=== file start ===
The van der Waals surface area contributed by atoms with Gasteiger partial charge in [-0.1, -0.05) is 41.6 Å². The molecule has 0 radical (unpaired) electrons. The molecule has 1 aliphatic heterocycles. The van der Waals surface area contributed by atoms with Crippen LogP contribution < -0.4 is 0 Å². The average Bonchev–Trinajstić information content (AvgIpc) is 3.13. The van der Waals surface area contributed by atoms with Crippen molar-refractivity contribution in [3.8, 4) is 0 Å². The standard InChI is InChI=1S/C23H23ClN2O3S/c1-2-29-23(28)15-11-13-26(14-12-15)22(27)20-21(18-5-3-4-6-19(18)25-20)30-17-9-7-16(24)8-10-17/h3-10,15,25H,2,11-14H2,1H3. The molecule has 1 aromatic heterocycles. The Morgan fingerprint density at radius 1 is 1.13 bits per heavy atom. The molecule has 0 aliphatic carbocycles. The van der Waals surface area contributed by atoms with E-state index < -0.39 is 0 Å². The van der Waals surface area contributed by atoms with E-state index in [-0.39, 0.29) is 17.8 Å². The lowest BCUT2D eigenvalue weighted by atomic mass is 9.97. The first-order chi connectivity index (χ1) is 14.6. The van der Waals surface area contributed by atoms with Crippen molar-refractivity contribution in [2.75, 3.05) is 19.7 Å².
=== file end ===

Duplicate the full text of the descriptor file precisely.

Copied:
The van der Waals surface area contributed by atoms with Gasteiger partial charge in [-0.1, -0.05) is 41.6 Å². The molecule has 0 radical (unpaired) electrons. The molecule has 1 aliphatic heterocycles. The van der Waals surface area contributed by atoms with Crippen LogP contribution < -0.4 is 0 Å². The average Bonchev–Trinajstić information content (AvgIpc) is 3.13. The van der Waals surface area contributed by atoms with Crippen molar-refractivity contribution in [3.8, 4) is 0 Å². The standard InChI is InChI=1S/C23H23ClN2O3S/c1-2-29-23(28)15-11-13-26(14-12-15)22(27)20-21(18-5-3-4-6-19(18)25-20)30-17-9-7-16(24)8-10-17/h3-10,15,25H,2,11-14H2,1H3. The molecule has 1 aromatic heterocycles. The Morgan fingerprint density at radius 1 is 1.13 bits per heavy atom. The molecule has 0 aliphatic carbocycles. The van der Waals surface area contributed by atoms with E-state index < -0.39 is 0 Å². The van der Waals surface area contributed by atoms with E-state index in [-0.39, 0.29) is 17.8 Å². The lowest BCUT2D eigenvalue weighted by atomic mass is 9.97. The first-order chi connectivity index (χ1) is 14.6. The van der Waals surface area contributed by atoms with Crippen molar-refractivity contribution in [2.75, 3.05) is 19.7 Å².